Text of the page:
Delivery and gig workers pressured during coronavirus shutdowns

Restaurants and bars in Pennsylvania have been ordered by Gov. Tom Wolf to shut down their dine-in services to slow the spread of the coronavirus. While carry-out, delivery and drive-thru food services can continue business, the governor also emphasized practicing social distancing.

goPuff, a Philadelphia-based delivery service that provides customers with convenience store items, has seen a rise in their customer demand.

“We’ve seen an increase in orders for cleaning products, household essentials and OTC meds as well as meat, pasta, canned items, water and baby products,” a goPuff company representative said.

John Magarity ’19 has been a goPuff driver in Philadelphia since January. On March 4, Magarity received an email from goPuff addressing the necessary precautionary measures employees needed to take due to the coronavirus outbreak; the email also included information about financial assistance available to drivers who need it.

According to a goPuff company representative, goPuff drivers and employees “in the field” are provided gloves, sanitizers and other protective equipment to wear during their shifts.  Additionally, goPuff implemented a “non-contact delivery” option for customers.

“This has really helped to decrease direct contact between the drivers and the customers,” Magarity said. “I personally utilize both the sanitizer as well as the gloves. It does make you and the customer feel a bit more comfortable during the exchange if more direct contact is ever necessary for the transaction.”

While delivery services implement precautions, many workers feel these measures should have been in place sooner.

“This whole time we’ve had to sit in the warehouse while waiting for orders, oftentimes for upwards of 10-15 minutes” Magarity said. “Sometimes it gets packed with [drivers] waiting for orders.”

Magarity received a message from goPuff on April 13th, saying mandatory masks will be provided to all goPuff employees and drivers and announcing the implementation of social distancing.

“Now they’ll have the people that pack the orders rushing out to hand the bags to the drivers. Good move but wish it came sooner.”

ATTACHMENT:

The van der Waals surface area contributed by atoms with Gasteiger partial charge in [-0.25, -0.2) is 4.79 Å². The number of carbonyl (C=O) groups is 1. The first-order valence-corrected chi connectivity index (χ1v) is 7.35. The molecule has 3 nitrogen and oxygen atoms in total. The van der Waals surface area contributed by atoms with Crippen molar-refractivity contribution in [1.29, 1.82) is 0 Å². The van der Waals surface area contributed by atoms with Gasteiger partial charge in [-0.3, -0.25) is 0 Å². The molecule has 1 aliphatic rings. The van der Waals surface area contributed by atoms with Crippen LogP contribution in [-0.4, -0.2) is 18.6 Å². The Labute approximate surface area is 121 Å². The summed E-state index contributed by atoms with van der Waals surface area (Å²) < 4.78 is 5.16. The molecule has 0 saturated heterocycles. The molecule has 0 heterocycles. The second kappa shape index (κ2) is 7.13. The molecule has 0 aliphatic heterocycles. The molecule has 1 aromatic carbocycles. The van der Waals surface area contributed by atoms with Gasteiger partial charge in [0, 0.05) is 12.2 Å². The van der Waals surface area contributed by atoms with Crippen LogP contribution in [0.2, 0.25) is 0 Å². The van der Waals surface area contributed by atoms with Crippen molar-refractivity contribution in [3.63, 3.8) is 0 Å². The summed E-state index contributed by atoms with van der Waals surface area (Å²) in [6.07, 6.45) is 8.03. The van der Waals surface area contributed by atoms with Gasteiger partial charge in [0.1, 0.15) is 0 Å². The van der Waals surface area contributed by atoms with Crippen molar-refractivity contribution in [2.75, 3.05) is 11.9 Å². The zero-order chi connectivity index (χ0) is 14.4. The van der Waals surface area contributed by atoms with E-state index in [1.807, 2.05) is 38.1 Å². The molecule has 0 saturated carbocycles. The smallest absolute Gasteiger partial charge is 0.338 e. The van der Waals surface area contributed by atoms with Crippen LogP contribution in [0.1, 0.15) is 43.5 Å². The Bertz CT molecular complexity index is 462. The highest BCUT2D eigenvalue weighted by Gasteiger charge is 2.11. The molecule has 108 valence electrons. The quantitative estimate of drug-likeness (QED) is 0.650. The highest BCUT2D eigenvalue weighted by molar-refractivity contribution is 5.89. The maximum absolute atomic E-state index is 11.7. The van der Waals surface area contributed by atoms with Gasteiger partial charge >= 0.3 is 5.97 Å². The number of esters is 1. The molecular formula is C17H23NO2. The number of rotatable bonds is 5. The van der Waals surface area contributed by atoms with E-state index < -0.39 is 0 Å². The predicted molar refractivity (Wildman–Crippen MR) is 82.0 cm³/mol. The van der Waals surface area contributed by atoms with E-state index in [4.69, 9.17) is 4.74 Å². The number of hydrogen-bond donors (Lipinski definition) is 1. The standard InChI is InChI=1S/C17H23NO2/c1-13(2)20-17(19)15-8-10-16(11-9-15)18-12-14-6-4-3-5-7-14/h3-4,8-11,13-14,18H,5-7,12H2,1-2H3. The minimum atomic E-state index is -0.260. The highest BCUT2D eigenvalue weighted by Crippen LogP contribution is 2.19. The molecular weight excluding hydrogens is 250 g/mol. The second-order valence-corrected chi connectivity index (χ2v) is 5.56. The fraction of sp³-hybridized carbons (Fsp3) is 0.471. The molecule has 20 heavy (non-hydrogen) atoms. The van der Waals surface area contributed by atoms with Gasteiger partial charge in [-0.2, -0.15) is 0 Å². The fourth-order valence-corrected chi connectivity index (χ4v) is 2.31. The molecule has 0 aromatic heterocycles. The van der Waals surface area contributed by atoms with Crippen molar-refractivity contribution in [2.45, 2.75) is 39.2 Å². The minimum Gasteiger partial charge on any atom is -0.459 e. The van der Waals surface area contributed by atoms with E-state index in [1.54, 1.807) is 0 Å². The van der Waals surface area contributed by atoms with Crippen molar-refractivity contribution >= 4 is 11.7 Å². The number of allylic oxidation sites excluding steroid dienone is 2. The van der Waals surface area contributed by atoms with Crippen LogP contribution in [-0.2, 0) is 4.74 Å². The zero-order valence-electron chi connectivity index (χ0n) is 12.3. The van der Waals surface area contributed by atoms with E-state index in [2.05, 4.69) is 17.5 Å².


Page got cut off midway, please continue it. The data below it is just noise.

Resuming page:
Matthew Guastamacchia ’20, who delivers pizza in New Jersey, said in late March, the only briefing he got about coronavirus safety measures was locking the restaurant’s door after a customer picked up their food. Furthermore, the restaurant did not supply or enforce protective equipment for employees.

“Everyone who wears gloves did so on their own or was instructed by family, like me,” Guastamacchia said.

Since then, Guastamacchia said the owner of the pizza restaurant has provided gloves and masks to everyone, and customers are no longer allowed inside.

“He instructed us to not make the customers sign any receipts and leave all credit card deliveries at the door,” Guastamacchia said. “I feel 10 times better than since we spoke last.”

Instacart shoppers and Gig Workers Collective, a volunteer-based movement, announced an emergency nationwide walk-off and strike on March 27. Jordan Anderson is a member of the Gig Workers Collective and an Instacart shopper, someone who shops for and delivers groceries for Instacart customers.

“We are striking because we’re being asked to do this work without any health and safety protection and without adequate compensation for the risks we’re taking so that others can stay home and self-isolate,” Anderson said.

As independent contractors, gig workers are unable to use the same federal workplace protections available to employees. There is no formal organizing or collective bargaining for better pay. Anderson said people “strike by not working” in order to bring attention to the problems within the companies they are working for.

“These companies are asking us to keep working during a pandemic, but not equipping us to be able to do it safely, with hazard pay or with any viable way to ensure that if we do get sick, we can still maintain some financial stability,” Anderson said. “They’re calling us heroes, but not compensating us with anything close to commensurate wages for that kind of risk.”

Chris Smalls knows about taking risks. A former Amazon employee of five years, Smalls was fired after leading a walkout and protesting Amazon’s lack of precaution against the coronavirus at the company’s Staten Island, N.Y. fulfillment center on March 30.

Unlike delivery and gig workers from app-based services, employees like those who work for Amazon are obligated to receive certain benefits from their employer.

With a surge in orders due to the coronavirus, Amazon began offering raises, double overtime and quarantine pay, Smalls said. People came to work sick because they were earning good money.

“It’s either you come to work and risk your life or stay at home and get unpaid,” Smalls said. “The third option is you test positive and get quarantined pay. I don’t know what kind of package that is, but it’s not really one that I want to sign up for.”

According to the Pennsylvania Department of Labor & Industry, independent contractors (self-employed, gig workers, freelancers) who have lost income due to COVID-19 are not eligible for paid leave or workers compensation. Paid leave through the Families First Coronavirus Response Act is on a case-by-case basis.

Even with aid and funding packages, gig workers like Anderson say they are not accessible and unclear. According to Anderson, sick leave pay and the requirements needed to access it are impossible to live off and out of reach for most workers.

“I am one of millions of people trying to play Jenga with our health and finances,” Anderson said. “Move one wrong piece, and the whole thing comes crashing down around you. No one was ready for this. No one had a plan for a pandemic, and they should have.”